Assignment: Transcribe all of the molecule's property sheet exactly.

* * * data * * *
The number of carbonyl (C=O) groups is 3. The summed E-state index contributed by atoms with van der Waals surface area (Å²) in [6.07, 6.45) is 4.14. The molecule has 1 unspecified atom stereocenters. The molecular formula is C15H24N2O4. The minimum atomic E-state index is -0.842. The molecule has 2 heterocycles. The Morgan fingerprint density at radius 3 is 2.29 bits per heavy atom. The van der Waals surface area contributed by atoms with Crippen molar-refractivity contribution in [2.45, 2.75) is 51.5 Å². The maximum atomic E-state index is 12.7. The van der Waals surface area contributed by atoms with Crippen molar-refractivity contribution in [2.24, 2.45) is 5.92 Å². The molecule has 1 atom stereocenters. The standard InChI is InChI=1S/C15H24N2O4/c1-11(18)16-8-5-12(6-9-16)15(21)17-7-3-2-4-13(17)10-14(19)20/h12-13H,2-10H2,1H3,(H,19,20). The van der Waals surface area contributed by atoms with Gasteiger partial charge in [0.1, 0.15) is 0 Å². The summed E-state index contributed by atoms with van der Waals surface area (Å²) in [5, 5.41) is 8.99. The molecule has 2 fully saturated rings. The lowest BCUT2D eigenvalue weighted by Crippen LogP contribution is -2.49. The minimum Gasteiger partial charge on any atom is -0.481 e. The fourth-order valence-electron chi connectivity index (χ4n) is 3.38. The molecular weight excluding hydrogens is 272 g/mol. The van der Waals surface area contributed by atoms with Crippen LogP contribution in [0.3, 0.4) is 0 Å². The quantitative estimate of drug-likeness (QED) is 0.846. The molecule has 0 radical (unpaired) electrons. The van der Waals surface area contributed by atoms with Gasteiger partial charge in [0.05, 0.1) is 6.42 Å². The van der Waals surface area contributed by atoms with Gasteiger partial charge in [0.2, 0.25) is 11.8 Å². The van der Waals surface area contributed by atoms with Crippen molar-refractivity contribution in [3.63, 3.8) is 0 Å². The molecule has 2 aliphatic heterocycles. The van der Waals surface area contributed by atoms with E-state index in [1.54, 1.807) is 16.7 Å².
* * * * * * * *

The number of carbonyl (C=O) groups is 3. The summed E-state index contributed by atoms with van der Waals surface area (Å²) in [6.07, 6.45) is 4.14. The molecule has 1 unspecified atom stereocenters. The molecular formula is C15H24N2O4. The minimum atomic E-state index is -0.842. The molecule has 2 heterocycles. The Morgan fingerprint density at radius 3 is 2.29 bits per heavy atom. The van der Waals surface area contributed by atoms with Crippen molar-refractivity contribution in [2.45, 2.75) is 51.5 Å². The maximum atomic E-state index is 12.7. The van der Waals surface area contributed by atoms with Crippen molar-refractivity contribution in [2.24, 2.45) is 5.92 Å². The molecule has 1 atom stereocenters. The standard InChI is InChI=1S/C15H24N2O4/c1-11(18)16-8-5-12(6-9-16)15(21)17-7-3-2-4-13(17)10-14(19)20/h12-13H,2-10H2,1H3,(H,19,20). The van der Waals surface area contributed by atoms with Gasteiger partial charge in [0.1, 0.15) is 0 Å². The summed E-state index contributed by atoms with van der Waals surface area (Å²) in [5, 5.41) is 8.99. The molecule has 2 fully saturated rings. The lowest BCUT2D eigenvalue weighted by Crippen LogP contribution is -2.49. The minimum Gasteiger partial charge on any atom is -0.481 e. The fourth-order valence-electron chi connectivity index (χ4n) is 3.38. The molecular weight excluding hydrogens is 272 g/mol. The van der Waals surface area contributed by atoms with Crippen LogP contribution in [0.3, 0.4) is 0 Å². The quantitative estimate of drug-likeness (QED) is 0.846. The molecule has 0 radical (unpaired) electrons. The van der Waals surface area contributed by atoms with Gasteiger partial charge in [0.05, 0.1) is 6.42 Å². The van der Waals surface area contributed by atoms with Gasteiger partial charge in [0.2, 0.25) is 11.8 Å². The van der Waals surface area contributed by atoms with Crippen molar-refractivity contribution in [3.63, 3.8) is 0 Å². The molecule has 2 aliphatic heterocycles. The van der Waals surface area contributed by atoms with E-state index in [1.54, 1.807) is 16.7 Å².